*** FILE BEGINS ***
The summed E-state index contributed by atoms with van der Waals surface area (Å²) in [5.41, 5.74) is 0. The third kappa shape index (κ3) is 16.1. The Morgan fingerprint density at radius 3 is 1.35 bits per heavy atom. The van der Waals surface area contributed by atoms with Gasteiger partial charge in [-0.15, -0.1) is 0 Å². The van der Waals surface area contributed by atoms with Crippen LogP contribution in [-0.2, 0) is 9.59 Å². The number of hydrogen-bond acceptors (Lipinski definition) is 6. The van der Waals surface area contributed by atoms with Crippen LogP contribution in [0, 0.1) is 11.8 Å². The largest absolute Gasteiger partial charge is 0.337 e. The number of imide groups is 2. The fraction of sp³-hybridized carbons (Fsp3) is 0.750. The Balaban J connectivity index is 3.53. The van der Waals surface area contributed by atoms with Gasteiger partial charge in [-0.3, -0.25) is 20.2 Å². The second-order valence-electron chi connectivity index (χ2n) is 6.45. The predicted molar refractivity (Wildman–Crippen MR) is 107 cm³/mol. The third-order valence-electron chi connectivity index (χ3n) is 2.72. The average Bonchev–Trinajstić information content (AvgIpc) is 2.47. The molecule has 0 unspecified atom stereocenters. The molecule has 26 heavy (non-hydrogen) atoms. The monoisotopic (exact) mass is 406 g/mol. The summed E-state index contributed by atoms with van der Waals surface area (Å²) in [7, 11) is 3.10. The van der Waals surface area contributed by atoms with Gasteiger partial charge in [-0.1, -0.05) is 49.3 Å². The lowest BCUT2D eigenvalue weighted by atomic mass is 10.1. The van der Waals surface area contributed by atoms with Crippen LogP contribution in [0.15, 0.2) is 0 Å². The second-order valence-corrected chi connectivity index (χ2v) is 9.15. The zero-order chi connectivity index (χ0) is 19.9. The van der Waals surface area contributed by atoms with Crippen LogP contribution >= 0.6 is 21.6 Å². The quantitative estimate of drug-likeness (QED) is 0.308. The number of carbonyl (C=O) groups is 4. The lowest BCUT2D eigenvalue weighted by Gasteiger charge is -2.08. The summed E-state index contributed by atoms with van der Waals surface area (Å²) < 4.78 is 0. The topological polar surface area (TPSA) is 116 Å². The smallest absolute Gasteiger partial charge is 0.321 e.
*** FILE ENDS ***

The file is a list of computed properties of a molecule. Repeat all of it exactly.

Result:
The summed E-state index contributed by atoms with van der Waals surface area (Å²) in [5.41, 5.74) is 0. The third kappa shape index (κ3) is 16.1. The Morgan fingerprint density at radius 3 is 1.35 bits per heavy atom. The van der Waals surface area contributed by atoms with Gasteiger partial charge in [-0.15, -0.1) is 0 Å². The van der Waals surface area contributed by atoms with Crippen LogP contribution in [-0.2, 0) is 9.59 Å². The number of hydrogen-bond acceptors (Lipinski definition) is 6. The van der Waals surface area contributed by atoms with Crippen LogP contribution in [0, 0.1) is 11.8 Å². The largest absolute Gasteiger partial charge is 0.337 e. The number of imide groups is 2. The fraction of sp³-hybridized carbons (Fsp3) is 0.750. The Balaban J connectivity index is 3.53. The van der Waals surface area contributed by atoms with Gasteiger partial charge in [-0.3, -0.25) is 20.2 Å². The second-order valence-electron chi connectivity index (χ2n) is 6.45. The predicted molar refractivity (Wildman–Crippen MR) is 107 cm³/mol. The third-order valence-electron chi connectivity index (χ3n) is 2.72. The average Bonchev–Trinajstić information content (AvgIpc) is 2.47. The molecule has 0 unspecified atom stereocenters. The molecule has 26 heavy (non-hydrogen) atoms. The monoisotopic (exact) mass is 406 g/mol. The summed E-state index contributed by atoms with van der Waals surface area (Å²) in [7, 11) is 3.10. The van der Waals surface area contributed by atoms with Gasteiger partial charge in [-0.1, -0.05) is 49.3 Å². The lowest BCUT2D eigenvalue weighted by atomic mass is 10.1. The van der Waals surface area contributed by atoms with Crippen LogP contribution in [0.15, 0.2) is 0 Å². The second-order valence-corrected chi connectivity index (χ2v) is 9.15. The zero-order chi connectivity index (χ0) is 19.9. The van der Waals surface area contributed by atoms with Crippen LogP contribution >= 0.6 is 21.6 Å². The quantitative estimate of drug-likeness (QED) is 0.308. The number of carbonyl (C=O) groups is 4. The lowest BCUT2D eigenvalue weighted by Gasteiger charge is -2.08. The summed E-state index contributed by atoms with van der Waals surface area (Å²) < 4.78 is 0. The topological polar surface area (TPSA) is 116 Å². The smallest absolute Gasteiger partial charge is 0.321 e.